Introduction to Colon Cancer
Colon cancer, also known as bowel cancer, is a cancer that affects large bowel, rectum (back passage) or appendix. It is the third most common cancer in the UK.
What is Colon Cancer?
Colon cancer, also known as bowel cancer, is a cancer that affects large bowel, rectum (back passage) or appendix. It is the third most common cancer in the UK. About one in every 20 people in the UK will develop bowel cancer in their lifetime.
What causes Colon Cancer?
Cancer takes place when cells in a specific area divides uncontrollably. Continuous division results in a mast of cells called a tumour. The exact cause of what causes cancer to develop inside the bowel is still not known, however there are several factors that are shown to increase your likelihood of developing the cancer. Almost 9 out of 10 cases in the UK are in people over the age of 60. Studies have shown that presence of bowel cancer in a close relative or following diets that contain high red and processed meat may increase your risk of developing the condition. Cigarettes, alcohols and being obese also contribute to the development.
What are the symptoms of Colon Cancer?
Signs depend on the location of the tumour in the bowel and whether it has spread to other places in the body. Common symptoms include constipation, blood in the stool, decrease in stool thickness, loss of appetite, weight loss, nausea and vomiting.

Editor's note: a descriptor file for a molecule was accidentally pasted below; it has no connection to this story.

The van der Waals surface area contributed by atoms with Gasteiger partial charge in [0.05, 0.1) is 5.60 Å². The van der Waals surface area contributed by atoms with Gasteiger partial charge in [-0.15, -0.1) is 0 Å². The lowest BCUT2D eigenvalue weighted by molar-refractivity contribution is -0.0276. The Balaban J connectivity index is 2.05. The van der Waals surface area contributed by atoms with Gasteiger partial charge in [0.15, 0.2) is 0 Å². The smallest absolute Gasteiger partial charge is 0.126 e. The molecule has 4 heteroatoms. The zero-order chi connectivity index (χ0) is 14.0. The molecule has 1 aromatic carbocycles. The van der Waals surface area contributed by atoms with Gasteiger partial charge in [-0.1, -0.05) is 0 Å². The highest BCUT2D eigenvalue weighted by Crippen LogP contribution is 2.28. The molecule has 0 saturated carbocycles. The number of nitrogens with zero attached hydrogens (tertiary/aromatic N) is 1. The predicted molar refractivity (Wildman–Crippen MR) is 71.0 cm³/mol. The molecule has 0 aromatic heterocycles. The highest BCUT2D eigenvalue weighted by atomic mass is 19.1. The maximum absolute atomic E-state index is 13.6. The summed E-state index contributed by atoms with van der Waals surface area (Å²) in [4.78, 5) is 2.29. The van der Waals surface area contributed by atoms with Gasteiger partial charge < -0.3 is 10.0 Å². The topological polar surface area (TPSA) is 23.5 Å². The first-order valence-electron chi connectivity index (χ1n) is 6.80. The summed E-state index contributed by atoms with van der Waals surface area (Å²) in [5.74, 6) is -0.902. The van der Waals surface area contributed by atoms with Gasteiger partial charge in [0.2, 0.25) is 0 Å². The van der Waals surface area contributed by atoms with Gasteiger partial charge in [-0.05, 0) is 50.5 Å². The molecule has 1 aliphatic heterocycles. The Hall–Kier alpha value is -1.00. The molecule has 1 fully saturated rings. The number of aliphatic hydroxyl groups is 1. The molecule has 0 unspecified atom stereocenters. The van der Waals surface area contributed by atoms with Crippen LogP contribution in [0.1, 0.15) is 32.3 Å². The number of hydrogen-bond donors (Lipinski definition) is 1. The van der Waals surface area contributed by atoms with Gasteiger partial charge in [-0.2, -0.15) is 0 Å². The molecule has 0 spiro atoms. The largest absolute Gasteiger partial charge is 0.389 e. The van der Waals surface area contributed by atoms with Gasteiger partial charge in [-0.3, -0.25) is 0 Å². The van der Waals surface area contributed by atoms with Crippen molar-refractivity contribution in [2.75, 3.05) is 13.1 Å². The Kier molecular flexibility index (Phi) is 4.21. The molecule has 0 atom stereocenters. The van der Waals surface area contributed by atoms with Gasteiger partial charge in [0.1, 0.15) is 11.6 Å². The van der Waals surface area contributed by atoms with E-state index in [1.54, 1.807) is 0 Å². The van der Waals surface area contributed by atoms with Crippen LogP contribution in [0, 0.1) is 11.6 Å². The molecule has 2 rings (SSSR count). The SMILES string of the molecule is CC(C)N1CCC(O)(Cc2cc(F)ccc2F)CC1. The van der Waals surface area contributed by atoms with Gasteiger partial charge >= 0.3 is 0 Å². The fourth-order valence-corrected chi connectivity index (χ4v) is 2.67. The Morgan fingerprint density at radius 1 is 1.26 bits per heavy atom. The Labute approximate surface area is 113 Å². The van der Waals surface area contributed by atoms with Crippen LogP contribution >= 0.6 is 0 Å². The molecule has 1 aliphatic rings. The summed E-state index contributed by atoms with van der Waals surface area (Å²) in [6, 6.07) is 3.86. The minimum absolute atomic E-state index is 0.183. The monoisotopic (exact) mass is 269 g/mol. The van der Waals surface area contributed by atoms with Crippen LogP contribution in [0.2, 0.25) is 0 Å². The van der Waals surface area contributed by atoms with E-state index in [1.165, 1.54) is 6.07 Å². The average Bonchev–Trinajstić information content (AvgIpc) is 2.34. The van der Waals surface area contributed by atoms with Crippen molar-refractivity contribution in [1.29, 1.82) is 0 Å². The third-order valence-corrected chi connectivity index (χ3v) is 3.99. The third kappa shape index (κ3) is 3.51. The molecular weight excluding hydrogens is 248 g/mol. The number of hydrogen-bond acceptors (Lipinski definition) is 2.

How is Colon Cancer treated?
A multidisciplinary team including a cancer surgeon, an oncologist, a radiologist and a nurse will discuss and come up with the best treatment suited for you, depending on the type and size of your cancer.
Surgery is the usually the main treatment. Early detection of bowel cancer may allow a complete cure, although in some cases the cancer can recur at a later stage. In cases where surgery is needed, colectomy (removal of an entire section of your colon) is performed, either by making a large cut on your abdomen or by using a laparoscopic technique where many small incisions are made in your abdomen. The latter is assisted by camera and has an advantage of quicker recovery time. All surgical operations carry some risks including bleeding, possible infection and development of clots, so you should discuss with the team who cares for you before deciding.
In complex cases where the cancer cannot be cured, chemotherapy and radiotherapy are used in combination to control the symptoms and spread of the cancer by destroying any remaining cancer cells. They can also be used to shrink the tumour pre-surgery. Medications such as bevacizumab, cetuximab and panitumumab are monoclonal antibodies that are designed to bind to the cancer cells and stop them from growing.